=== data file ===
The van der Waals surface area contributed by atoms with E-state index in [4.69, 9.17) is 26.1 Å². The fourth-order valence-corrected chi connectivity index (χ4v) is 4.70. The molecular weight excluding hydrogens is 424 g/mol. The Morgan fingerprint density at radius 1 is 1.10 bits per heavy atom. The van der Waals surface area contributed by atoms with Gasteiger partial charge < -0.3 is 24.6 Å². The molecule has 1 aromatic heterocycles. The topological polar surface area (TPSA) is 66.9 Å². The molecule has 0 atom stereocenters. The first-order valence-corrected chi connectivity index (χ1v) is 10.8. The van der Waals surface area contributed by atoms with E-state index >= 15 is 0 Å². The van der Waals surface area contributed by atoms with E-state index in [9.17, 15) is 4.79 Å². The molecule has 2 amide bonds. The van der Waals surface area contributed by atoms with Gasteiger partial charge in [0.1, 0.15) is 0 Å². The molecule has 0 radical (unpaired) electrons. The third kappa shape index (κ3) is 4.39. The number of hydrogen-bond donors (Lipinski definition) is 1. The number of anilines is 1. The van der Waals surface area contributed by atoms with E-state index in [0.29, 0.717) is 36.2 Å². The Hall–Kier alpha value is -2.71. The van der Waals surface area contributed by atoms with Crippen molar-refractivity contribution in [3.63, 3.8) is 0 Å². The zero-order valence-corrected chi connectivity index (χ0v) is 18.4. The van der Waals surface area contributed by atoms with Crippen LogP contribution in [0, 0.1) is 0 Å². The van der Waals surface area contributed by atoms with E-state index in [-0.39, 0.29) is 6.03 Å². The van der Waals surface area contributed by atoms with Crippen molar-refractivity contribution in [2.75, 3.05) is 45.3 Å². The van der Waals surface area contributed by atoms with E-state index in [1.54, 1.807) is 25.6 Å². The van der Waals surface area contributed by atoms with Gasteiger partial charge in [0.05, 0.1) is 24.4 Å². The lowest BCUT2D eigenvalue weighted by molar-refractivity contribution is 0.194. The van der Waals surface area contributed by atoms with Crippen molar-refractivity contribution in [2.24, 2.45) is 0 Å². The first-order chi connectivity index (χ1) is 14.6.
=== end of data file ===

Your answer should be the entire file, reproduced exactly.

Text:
The van der Waals surface area contributed by atoms with E-state index in [4.69, 9.17) is 26.1 Å². The fourth-order valence-corrected chi connectivity index (χ4v) is 4.70. The molecular weight excluding hydrogens is 424 g/mol. The Morgan fingerprint density at radius 1 is 1.10 bits per heavy atom. The van der Waals surface area contributed by atoms with Gasteiger partial charge < -0.3 is 24.6 Å². The molecule has 1 aromatic heterocycles. The topological polar surface area (TPSA) is 66.9 Å². The molecule has 0 atom stereocenters. The first-order valence-corrected chi connectivity index (χ1v) is 10.8. The van der Waals surface area contributed by atoms with E-state index >= 15 is 0 Å². The van der Waals surface area contributed by atoms with E-state index in [9.17, 15) is 4.79 Å². The molecule has 2 amide bonds. The van der Waals surface area contributed by atoms with Gasteiger partial charge in [0.1, 0.15) is 0 Å². The molecule has 0 radical (unpaired) electrons. The third kappa shape index (κ3) is 4.39. The number of hydrogen-bond donors (Lipinski definition) is 1. The number of anilines is 1. The van der Waals surface area contributed by atoms with E-state index in [0.29, 0.717) is 36.2 Å². The Hall–Kier alpha value is -2.71. The van der Waals surface area contributed by atoms with Crippen molar-refractivity contribution in [3.63, 3.8) is 0 Å². The zero-order valence-corrected chi connectivity index (χ0v) is 18.4. The van der Waals surface area contributed by atoms with Crippen LogP contribution in [0, 0.1) is 0 Å². The van der Waals surface area contributed by atoms with E-state index in [-0.39, 0.29) is 6.03 Å². The van der Waals surface area contributed by atoms with Crippen molar-refractivity contribution in [2.75, 3.05) is 45.3 Å². The van der Waals surface area contributed by atoms with E-state index in [1.54, 1.807) is 25.6 Å². The van der Waals surface area contributed by atoms with Gasteiger partial charge in [0.05, 0.1) is 24.4 Å². The lowest BCUT2D eigenvalue weighted by molar-refractivity contribution is 0.194. The van der Waals surface area contributed by atoms with Crippen molar-refractivity contribution in [2.24, 2.45) is 0 Å². The first-order chi connectivity index (χ1) is 14.6.